Ticks can find their way to and take up residence in your yard for a number of reasons. They can’t fly, so in many cases, they are carried by wildlife and rodents: rats, mice, raccoons, opossums, deer, rabbits, bats, and even birds. Otherwise, they climb on or cross via vegetation or wood piles surrounding your property and make their home in areas that are good for both feeding and breeding. Even if your yard is clean and clear, debris in your neighbor’s yard can create easy migration paths.

Ticks are a nuisance as well as a health hazard, as they can carry and transmit a handful of diseases to humans. Dealing with ticks may require both prevention and treatment—here’s how to banish them from your yard.

Keep your yard clean

Ticks thrive in cool, damp, shaded environments, so tall grass is fertile ground. Keep your yard between 3 and 4.5 inches—don’t allow it to grow past 5–6 inches—and cut weeds back using a string trimmer.

Also, grass clippings and leaf piles are prime habitats for ticks and the rodents that carry them, so rake and bag these up instead of letting them accumulate, and move wood piles away from any structures.

Create mulch or gravel barriers

Because ticks prefer vegetation, other materials can serve as a physical barrier to them traveling into and through your yard. Putting a 3-foot-wide bed of gravel or dry mulch around the perimeter of your property—at the very least, at the edge of wooded areas or your neighbor’s yard—can create a huge hurdle for tick movement.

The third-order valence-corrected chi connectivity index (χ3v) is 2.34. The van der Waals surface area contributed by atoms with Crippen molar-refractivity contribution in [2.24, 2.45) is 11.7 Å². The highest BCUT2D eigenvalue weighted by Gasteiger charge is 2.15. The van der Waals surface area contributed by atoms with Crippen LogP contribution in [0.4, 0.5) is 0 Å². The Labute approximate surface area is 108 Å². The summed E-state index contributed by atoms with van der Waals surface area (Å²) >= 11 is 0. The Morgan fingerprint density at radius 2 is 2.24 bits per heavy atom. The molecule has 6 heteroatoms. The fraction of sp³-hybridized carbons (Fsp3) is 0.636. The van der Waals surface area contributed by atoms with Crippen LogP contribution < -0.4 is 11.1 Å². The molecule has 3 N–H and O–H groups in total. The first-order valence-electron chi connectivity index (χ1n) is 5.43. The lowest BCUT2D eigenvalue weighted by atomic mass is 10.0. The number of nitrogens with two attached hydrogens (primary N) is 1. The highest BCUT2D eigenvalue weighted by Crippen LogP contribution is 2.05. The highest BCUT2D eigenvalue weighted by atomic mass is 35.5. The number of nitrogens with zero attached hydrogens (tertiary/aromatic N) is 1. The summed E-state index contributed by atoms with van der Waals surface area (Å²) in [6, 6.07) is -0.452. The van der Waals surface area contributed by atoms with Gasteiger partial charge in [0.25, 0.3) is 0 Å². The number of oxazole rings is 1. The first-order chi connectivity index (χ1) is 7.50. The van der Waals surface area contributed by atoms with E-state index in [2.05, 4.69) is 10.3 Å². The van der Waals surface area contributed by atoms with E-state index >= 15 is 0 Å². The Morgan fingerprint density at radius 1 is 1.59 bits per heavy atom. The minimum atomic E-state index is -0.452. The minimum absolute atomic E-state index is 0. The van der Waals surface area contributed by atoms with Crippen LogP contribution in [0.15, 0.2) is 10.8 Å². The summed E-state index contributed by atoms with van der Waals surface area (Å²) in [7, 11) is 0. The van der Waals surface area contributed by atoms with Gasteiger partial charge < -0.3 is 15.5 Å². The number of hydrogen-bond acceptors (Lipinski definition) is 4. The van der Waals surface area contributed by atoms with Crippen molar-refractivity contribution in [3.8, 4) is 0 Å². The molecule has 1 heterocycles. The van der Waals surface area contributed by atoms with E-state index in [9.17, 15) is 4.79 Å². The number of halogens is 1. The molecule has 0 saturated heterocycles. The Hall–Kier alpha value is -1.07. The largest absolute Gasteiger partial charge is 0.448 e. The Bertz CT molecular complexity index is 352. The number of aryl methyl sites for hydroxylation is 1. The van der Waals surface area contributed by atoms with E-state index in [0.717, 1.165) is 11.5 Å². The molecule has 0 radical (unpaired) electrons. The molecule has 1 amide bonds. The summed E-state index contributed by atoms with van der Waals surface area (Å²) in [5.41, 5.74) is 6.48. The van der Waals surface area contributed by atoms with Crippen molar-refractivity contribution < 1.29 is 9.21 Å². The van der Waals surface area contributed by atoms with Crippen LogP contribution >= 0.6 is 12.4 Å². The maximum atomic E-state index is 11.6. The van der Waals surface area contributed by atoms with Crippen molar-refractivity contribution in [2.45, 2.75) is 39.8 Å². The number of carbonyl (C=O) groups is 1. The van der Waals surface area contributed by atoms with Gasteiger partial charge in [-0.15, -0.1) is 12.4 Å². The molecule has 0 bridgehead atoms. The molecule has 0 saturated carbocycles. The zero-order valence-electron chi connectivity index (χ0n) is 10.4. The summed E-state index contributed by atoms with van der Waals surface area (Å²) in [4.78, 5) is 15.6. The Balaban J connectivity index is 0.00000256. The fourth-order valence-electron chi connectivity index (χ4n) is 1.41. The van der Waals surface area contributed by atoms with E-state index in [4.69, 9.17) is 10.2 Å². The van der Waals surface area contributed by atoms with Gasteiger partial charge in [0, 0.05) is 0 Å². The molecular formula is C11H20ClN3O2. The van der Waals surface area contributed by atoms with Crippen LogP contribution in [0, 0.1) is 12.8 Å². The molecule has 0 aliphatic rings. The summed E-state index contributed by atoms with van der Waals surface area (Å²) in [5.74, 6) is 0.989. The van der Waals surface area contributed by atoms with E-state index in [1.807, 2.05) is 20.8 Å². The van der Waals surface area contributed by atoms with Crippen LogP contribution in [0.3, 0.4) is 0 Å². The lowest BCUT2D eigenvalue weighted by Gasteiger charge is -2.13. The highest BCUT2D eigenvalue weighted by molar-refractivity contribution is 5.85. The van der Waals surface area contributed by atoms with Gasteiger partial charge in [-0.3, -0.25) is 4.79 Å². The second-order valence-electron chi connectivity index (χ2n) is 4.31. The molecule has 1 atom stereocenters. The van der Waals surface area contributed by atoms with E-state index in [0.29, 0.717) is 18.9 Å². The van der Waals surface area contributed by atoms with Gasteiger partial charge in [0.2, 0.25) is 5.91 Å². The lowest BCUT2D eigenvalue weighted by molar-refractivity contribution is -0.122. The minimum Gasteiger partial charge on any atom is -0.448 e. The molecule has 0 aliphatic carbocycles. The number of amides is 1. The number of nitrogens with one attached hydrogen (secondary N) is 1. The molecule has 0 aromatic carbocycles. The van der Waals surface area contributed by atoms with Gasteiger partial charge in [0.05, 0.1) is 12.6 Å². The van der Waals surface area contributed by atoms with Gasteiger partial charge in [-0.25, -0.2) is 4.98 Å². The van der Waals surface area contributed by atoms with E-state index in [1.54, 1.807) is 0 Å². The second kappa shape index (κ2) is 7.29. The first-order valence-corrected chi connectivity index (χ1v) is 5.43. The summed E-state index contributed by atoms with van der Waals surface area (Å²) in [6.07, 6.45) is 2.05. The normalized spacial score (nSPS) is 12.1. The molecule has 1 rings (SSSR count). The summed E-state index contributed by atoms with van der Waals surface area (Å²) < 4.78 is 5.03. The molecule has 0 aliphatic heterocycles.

Pest-proof your space

While you might not be able to keep all critters out of your yard forever, you can take steps to minimize what attracts them in the first place by putting in deer-resistant plants, installing fencing, minimizing rodent-friendly habitats, and keeping waste, compost, and recycling bins and other sources of food secured. Don’t ever feed wildlife. If needed, utilize resources for humane pest control.

Target your tick treatment

If prevention efforts fail, you’ll need to change tactics to treatment. Tick tubes (which you can buy or DIY) attract the critters that carry ticks, making their fur less hospitable and killing ticks without harming the animal. Tick bait boxes do the same thing and are effective because they address ticks early in the lifecycle, but they’re generally more expensive.

You can use pesticides, but some experts say the risks are higher than the rewards.

#Ticks #Yard

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